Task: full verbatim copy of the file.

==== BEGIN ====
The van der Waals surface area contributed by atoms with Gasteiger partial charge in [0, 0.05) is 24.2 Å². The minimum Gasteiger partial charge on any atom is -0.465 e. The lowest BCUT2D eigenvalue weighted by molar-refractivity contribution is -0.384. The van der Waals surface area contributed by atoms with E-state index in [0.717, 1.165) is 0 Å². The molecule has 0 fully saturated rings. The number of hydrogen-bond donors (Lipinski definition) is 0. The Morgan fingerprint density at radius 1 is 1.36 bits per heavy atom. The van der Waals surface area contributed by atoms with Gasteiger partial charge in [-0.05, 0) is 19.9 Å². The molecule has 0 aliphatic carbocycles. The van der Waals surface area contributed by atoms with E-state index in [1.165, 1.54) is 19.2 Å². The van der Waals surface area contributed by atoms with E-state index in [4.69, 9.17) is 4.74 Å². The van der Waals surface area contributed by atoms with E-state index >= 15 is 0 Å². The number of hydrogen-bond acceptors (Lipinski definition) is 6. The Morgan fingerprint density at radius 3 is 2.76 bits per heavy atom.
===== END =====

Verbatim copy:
The van der Waals surface area contributed by atoms with Gasteiger partial charge in [0, 0.05) is 24.2 Å². The minimum Gasteiger partial charge on any atom is -0.465 e. The lowest BCUT2D eigenvalue weighted by molar-refractivity contribution is -0.384. The van der Waals surface area contributed by atoms with E-state index in [0.717, 1.165) is 0 Å². The molecule has 0 fully saturated rings. The number of hydrogen-bond donors (Lipinski definition) is 0. The Morgan fingerprint density at radius 1 is 1.36 bits per heavy atom. The van der Waals surface area contributed by atoms with Gasteiger partial charge in [-0.05, 0) is 19.9 Å². The molecule has 0 aliphatic carbocycles. The van der Waals surface area contributed by atoms with E-state index in [1.165, 1.54) is 19.2 Å². The van der Waals surface area contributed by atoms with E-state index in [4.69, 9.17) is 4.74 Å². The van der Waals surface area contributed by atoms with E-state index >= 15 is 0 Å². The number of hydrogen-bond acceptors (Lipinski definition) is 6. The Morgan fingerprint density at radius 3 is 2.76 bits per heavy atom.